As an increasing number of people switch to zero hour contracts, one of the questions that often comes up is whether or not they are entitled to sick pay. The simple answer is that it depends on your employer and the terms of your contract.

First off, it’s important to understand what a zero hour contract actually is. In short, it’s a type of employment contract that doesn’t guarantee any minimum number of working hours each week. Instead, you work only when your employer needs you, and you are paid only for the hours you work.

Now, when it comes to sick pay, most employees who work in the UK are entitled to statutory sick pay (SSP) if they are too ill to work. However, there are some exceptions to this rule, and zero hour contract workers are one of them.

This means that if you are on a zero hour contract, you are not automatically entitled to SSP if you fall ill. Your employer is not legally required to pay you any sick pay at all, and it’s up to them to decide whether or not they want to offer it.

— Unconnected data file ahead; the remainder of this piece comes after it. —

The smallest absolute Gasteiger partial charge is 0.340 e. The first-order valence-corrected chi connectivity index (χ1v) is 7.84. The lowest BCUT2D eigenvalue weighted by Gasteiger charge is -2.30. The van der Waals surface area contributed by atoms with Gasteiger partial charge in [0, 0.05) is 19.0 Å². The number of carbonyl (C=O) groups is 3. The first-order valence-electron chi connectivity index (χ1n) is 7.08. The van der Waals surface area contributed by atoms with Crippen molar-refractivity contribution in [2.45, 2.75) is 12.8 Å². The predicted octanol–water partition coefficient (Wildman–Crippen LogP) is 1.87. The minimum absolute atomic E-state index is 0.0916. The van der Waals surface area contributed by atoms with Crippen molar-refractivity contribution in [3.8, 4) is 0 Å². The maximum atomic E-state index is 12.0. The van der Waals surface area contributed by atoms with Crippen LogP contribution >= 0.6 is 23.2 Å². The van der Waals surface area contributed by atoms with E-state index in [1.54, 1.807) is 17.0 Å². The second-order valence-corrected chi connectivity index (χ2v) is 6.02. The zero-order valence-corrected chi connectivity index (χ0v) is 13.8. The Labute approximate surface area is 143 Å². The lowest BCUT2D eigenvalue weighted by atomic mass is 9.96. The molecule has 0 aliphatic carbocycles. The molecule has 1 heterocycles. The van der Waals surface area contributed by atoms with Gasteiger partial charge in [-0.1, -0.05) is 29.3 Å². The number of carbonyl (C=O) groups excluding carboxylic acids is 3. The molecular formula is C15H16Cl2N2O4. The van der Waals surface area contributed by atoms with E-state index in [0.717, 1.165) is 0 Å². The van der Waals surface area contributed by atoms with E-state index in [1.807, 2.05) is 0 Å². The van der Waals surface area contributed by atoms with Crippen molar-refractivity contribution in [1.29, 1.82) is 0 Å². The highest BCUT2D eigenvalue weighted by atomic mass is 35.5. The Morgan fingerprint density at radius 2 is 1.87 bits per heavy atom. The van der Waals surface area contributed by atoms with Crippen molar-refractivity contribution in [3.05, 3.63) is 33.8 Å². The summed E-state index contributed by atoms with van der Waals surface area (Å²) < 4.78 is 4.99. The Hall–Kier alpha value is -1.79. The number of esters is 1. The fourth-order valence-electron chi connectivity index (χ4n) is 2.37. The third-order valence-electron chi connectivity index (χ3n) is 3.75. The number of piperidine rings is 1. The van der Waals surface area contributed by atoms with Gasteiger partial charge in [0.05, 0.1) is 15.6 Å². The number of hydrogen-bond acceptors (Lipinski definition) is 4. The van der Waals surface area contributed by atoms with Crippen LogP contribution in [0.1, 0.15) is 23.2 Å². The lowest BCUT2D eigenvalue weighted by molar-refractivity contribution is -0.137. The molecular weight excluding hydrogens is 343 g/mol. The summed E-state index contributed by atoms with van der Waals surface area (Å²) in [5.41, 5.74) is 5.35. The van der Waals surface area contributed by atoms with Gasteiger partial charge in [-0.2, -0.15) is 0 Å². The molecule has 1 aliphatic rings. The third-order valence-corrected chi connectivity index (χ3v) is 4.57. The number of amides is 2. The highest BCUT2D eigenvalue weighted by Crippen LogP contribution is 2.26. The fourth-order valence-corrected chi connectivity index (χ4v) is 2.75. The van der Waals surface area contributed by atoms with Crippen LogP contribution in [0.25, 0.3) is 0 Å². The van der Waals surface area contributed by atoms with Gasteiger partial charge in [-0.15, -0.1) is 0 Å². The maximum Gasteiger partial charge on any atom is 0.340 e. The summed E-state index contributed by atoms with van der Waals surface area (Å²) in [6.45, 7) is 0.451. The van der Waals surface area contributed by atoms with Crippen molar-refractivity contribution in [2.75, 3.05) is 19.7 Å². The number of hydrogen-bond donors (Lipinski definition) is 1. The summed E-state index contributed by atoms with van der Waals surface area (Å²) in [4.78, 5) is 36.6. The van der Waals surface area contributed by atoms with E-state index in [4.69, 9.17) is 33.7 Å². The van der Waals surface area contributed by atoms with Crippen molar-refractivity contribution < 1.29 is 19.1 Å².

If you do get sick and you are not entitled to SSP, you may be able to claim benefits such as Employment and Support Allowance (ESA) or Universal Credit to help cover your living costs while you are unable to work.

However, some employers do offer sick pay to their zero hour contract workers, either as part of their employment package or on a case-by-case basis. If you are unsure whether or not you are entitled to sick pay, it’s worth checking your contract or speaking to your employer to find out.

It’s also worth noting that some zero hour contract workers may be entitled to SSP if they meet certain criteria. For example, if you have worked for your employer for at least three months and have earned an average of at least £120 per week, you may be eligible for SSP.

In conclusion, whether or not you are entitled to sick pay on a zero hour contract really depends on your employer and the terms of your contract. It’s important to check your contract or speak to your employer to find out if you are entitled to any form of sick pay, and to understand the criteria for claiming benefits if you are not.